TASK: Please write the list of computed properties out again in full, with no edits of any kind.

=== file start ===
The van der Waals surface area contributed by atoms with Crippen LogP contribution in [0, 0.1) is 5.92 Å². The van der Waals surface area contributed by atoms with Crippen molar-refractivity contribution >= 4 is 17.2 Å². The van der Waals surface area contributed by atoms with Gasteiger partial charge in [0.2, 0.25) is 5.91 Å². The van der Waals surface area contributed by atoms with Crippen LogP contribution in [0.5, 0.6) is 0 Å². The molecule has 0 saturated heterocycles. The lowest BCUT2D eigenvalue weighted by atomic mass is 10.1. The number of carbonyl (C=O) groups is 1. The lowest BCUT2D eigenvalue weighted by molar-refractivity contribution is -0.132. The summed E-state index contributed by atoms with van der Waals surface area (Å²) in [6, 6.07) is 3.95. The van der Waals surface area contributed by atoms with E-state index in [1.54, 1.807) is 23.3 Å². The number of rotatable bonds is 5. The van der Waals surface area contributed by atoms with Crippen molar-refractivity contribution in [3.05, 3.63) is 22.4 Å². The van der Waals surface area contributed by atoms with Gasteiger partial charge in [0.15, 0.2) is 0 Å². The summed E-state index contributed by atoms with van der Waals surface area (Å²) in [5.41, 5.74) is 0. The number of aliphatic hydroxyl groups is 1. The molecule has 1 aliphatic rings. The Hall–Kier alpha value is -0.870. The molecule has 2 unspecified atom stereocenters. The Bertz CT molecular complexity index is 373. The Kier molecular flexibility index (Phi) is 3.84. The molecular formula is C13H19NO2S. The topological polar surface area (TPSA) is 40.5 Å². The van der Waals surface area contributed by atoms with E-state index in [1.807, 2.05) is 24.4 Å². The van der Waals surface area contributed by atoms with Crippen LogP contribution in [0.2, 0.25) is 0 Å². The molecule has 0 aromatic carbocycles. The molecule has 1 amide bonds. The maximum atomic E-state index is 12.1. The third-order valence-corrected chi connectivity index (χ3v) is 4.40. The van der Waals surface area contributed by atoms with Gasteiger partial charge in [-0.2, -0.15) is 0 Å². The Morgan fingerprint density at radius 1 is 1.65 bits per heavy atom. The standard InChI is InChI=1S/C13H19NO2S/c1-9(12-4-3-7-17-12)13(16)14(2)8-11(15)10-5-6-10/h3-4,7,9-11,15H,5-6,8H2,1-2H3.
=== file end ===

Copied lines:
The van der Waals surface area contributed by atoms with Crippen LogP contribution in [0, 0.1) is 5.92 Å². The van der Waals surface area contributed by atoms with Crippen molar-refractivity contribution >= 4 is 17.2 Å². The van der Waals surface area contributed by atoms with Gasteiger partial charge in [0.2, 0.25) is 5.91 Å². The van der Waals surface area contributed by atoms with Crippen LogP contribution in [0.5, 0.6) is 0 Å². The molecule has 0 saturated heterocycles. The lowest BCUT2D eigenvalue weighted by atomic mass is 10.1. The number of carbonyl (C=O) groups is 1. The lowest BCUT2D eigenvalue weighted by molar-refractivity contribution is -0.132. The summed E-state index contributed by atoms with van der Waals surface area (Å²) in [6, 6.07) is 3.95. The van der Waals surface area contributed by atoms with E-state index in [1.54, 1.807) is 23.3 Å². The number of rotatable bonds is 5. The van der Waals surface area contributed by atoms with Crippen molar-refractivity contribution in [3.05, 3.63) is 22.4 Å². The van der Waals surface area contributed by atoms with Gasteiger partial charge in [0.15, 0.2) is 0 Å². The summed E-state index contributed by atoms with van der Waals surface area (Å²) in [5.41, 5.74) is 0. The number of aliphatic hydroxyl groups is 1. The molecule has 1 aliphatic rings. The Hall–Kier alpha value is -0.870. The molecule has 2 unspecified atom stereocenters. The Bertz CT molecular complexity index is 373. The Kier molecular flexibility index (Phi) is 3.84. The molecular formula is C13H19NO2S. The topological polar surface area (TPSA) is 40.5 Å². The van der Waals surface area contributed by atoms with E-state index in [1.807, 2.05) is 24.4 Å². The van der Waals surface area contributed by atoms with Crippen LogP contribution in [0.2, 0.25) is 0 Å². The molecule has 0 aromatic carbocycles. The molecule has 1 amide bonds. The maximum atomic E-state index is 12.1. The third-order valence-corrected chi connectivity index (χ3v) is 4.40. The van der Waals surface area contributed by atoms with Gasteiger partial charge in [-0.2, -0.15) is 0 Å². The Morgan fingerprint density at radius 1 is 1.65 bits per heavy atom. The standard InChI is InChI=1S/C13H19NO2S/c1-9(12-4-3-7-17-12)13(16)14(2)8-11(15)10-5-6-10/h3-4,7,9-11,15H,5-6,8H2,1-2H3.